Campus Rec Center popularity remains seasonal

The College of William and Mary’s Student Recreation Center receives 13,000 to 14,000 visitors on its busiest days, according to Director of Campus Recreation Linda Knight. She noted that 80 percent of students at the College participate in some Rec program, whether it’s exercising in the building’s facilities, going rock climbing, utilizing personal training sessions or participating in group activities from intramurals to sports clubs. Many of these programs come with additional costs.

“Our goal is to keep the fees as low as possible, and keep the activities as low as possible, so we can be an opportunity for anybody who wants to participate in our programs,” Knight said. “Everything we take in just supplements what students already pay.”

Campus Recreation’s club sports program, which offers around 45 different clubs, is popular among students. Each club charges membership dues, but their costs are also supplemented by the Rec. The same applies to intramurals as well; there is a $30 charge per team added to what the Rec already pays for officials. Additionally, the Rec sells passes for fitness classes, which cost between $70 and $75. The passes allow students access to as many classes as they’d like, with 50 options offered each week.

Knight said that other financial options have been considered in the past, such as charging more per student through student activity fees and then not having an additional cost for participating in programs.

“Our concern with that is, if we don’t charge, if everybody chooses to use that, we don’t have the space or the classes, and then you get a lot of dissatisfied students who can’t get the classes — it almost created more of a problem for us to do that,” Knight said.

There are still options open to students who would rather avoid any extra costs. The Rec Center facilities are open for working out and using the machines, and there is no charge for the aquatics or climbing facilities. Knight said the Department of Campus Recreation has made it a priority to keep wellness options as open and affordable to the students as possible.

“My philosophy oftentimes is if a student can’t come here because [the] fees are too high, then I’m really not doing what I need to be doing here,” Knight said. “We’ll spend a lot of money on our programs, but we don’t waste any of it.”

Many students take advantage of the the Rec center. Facilities intern and Old Dominion University graduate student Kelsey Brumfield noted that certain times of day are far busier than others.

“The way the shifts work, for the [student employees], they’re broken up into two or three hours,” Brumfield said. “Consistently, the staff say that the 4-7 shift is the craziest. People are coming in. The machines are all taken. It’s a fight to get a treadmill. When you go in the weight room, it’s packed — you can’t find your own space.”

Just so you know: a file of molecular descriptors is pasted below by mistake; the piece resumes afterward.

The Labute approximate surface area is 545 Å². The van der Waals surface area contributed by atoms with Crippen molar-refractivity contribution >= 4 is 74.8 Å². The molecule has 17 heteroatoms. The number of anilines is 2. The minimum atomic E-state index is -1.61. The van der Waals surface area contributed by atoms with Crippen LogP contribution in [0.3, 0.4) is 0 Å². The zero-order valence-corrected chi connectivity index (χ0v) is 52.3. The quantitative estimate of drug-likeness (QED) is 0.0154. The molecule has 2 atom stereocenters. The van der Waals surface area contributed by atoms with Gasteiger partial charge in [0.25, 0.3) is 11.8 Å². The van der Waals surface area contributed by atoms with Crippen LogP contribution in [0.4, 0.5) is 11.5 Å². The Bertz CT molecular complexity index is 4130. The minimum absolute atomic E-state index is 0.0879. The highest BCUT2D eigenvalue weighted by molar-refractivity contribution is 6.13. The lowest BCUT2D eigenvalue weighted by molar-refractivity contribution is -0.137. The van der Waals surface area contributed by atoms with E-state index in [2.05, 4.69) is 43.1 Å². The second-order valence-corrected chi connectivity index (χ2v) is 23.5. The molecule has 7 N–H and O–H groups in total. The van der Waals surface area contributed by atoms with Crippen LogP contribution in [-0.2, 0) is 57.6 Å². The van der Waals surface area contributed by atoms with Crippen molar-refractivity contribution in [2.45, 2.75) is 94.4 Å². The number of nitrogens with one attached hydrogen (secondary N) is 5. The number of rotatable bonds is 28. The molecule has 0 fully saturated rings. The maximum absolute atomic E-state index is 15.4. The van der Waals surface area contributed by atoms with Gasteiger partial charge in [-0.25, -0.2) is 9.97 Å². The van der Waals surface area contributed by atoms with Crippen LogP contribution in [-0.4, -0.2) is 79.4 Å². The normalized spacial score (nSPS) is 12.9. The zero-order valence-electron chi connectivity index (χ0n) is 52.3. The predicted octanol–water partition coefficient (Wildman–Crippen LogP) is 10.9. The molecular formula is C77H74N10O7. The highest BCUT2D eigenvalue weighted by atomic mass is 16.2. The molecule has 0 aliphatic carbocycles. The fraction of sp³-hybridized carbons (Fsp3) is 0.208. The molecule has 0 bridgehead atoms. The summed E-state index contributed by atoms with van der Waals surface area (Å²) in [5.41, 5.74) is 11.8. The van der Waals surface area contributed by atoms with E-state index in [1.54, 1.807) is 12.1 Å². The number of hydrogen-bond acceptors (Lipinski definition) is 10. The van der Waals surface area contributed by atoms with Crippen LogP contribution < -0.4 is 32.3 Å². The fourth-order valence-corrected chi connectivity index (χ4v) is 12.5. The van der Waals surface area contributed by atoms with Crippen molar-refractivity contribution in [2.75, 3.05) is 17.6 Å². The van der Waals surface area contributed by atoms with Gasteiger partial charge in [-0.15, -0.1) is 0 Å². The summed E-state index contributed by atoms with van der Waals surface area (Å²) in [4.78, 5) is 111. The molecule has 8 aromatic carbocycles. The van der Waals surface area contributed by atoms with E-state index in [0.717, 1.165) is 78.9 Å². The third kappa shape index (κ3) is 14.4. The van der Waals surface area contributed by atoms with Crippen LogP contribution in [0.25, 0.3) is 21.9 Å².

According to Facility Supervisor Kaitlin Kressin ’15, busy days typically take place at certain points during the year.

“While both August and January are busy with FitWell pass sign-ups, the first six weeks of the spring semester are the worst in terms of sheer volume,” Kressin said in an email. “I think it’s because students have New Year’s Resolutions fresh on their minds, Spring Break is just around the corner, and the first wave of midterms don’t start until mid-February.”

Colleen Leathrum ’15 said she believes that the College’s stressful academic climate impacts Rec Center attendance.

“Everyone is determined to be healthy and work out at the beginning of the semester but goes less regularly when academic work gets harder later in the semester,” Leathrum said in an email.

Patron Services Assistant Paul Solbis ’16 works at the front desk in the evening. “We have basketballs that people can check out, and those’ll all be in use, so that’s an indication of how busy we are then,” Solbis said. “Usually around 7 or 8, it’ll kind of start to quiet down. It definitely has a different feel at different times of the day. I like the evening because it gives me the chance to engage with people, especially when I’m checking in fitness passes, week after week. I start to recognize the regulars.”

Knight makes a point to thank these regular visitors for their active interest and participation in the Rec.

“We provide a quality program,” Knight said. “We’re very good at what we do. But it wouldn’t make any difference if students didn’t want to participate, so we’re really fortunate to have a student body that has bought into recreation as a healthy wellness behavior that they want to participate in.”

Flat Hat News Editor Aine Cain contributed to this article.


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